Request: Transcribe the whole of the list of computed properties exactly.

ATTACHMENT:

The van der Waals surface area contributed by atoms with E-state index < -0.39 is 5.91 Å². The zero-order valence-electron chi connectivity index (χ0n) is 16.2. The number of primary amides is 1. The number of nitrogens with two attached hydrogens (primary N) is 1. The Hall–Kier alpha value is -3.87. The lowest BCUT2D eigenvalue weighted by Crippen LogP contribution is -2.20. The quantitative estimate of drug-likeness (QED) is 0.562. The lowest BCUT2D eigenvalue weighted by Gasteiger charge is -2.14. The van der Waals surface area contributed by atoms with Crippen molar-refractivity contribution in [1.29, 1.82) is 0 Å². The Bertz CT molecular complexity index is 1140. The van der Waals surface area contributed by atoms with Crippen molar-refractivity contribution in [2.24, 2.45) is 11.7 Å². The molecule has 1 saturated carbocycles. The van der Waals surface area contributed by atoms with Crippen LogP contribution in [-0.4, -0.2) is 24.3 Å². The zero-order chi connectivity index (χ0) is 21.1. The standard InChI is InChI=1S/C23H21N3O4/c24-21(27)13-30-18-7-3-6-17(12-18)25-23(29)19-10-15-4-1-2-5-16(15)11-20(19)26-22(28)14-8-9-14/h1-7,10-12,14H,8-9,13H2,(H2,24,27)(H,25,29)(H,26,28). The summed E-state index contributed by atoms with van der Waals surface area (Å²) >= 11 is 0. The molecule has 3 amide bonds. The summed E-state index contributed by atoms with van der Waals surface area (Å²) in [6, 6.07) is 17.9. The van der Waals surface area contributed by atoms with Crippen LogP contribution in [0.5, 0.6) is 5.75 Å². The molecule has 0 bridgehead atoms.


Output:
The van der Waals surface area contributed by atoms with E-state index < -0.39 is 5.91 Å². The zero-order valence-electron chi connectivity index (χ0n) is 16.2. The number of primary amides is 1. The number of nitrogens with two attached hydrogens (primary N) is 1. The Hall–Kier alpha value is -3.87. The lowest BCUT2D eigenvalue weighted by Crippen LogP contribution is -2.20. The quantitative estimate of drug-likeness (QED) is 0.562. The lowest BCUT2D eigenvalue weighted by Gasteiger charge is -2.14. The van der Waals surface area contributed by atoms with Crippen molar-refractivity contribution in [1.29, 1.82) is 0 Å². The Bertz CT molecular complexity index is 1140. The van der Waals surface area contributed by atoms with Crippen molar-refractivity contribution in [2.24, 2.45) is 11.7 Å². The molecule has 1 saturated carbocycles. The van der Waals surface area contributed by atoms with Crippen LogP contribution in [-0.4, -0.2) is 24.3 Å². The zero-order chi connectivity index (χ0) is 21.1. The standard InChI is InChI=1S/C23H21N3O4/c24-21(27)13-30-18-7-3-6-17(12-18)25-23(29)19-10-15-4-1-2-5-16(15)11-20(19)26-22(28)14-8-9-14/h1-7,10-12,14H,8-9,13H2,(H2,24,27)(H,25,29)(H,26,28). The summed E-state index contributed by atoms with van der Waals surface area (Å²) >= 11 is 0. The molecule has 3 amide bonds. The summed E-state index contributed by atoms with van der Waals surface area (Å²) in [6, 6.07) is 17.9. The van der Waals surface area contributed by atoms with Crippen LogP contribution in [0.5, 0.6) is 5.75 Å². The molecule has 0 bridgehead atoms.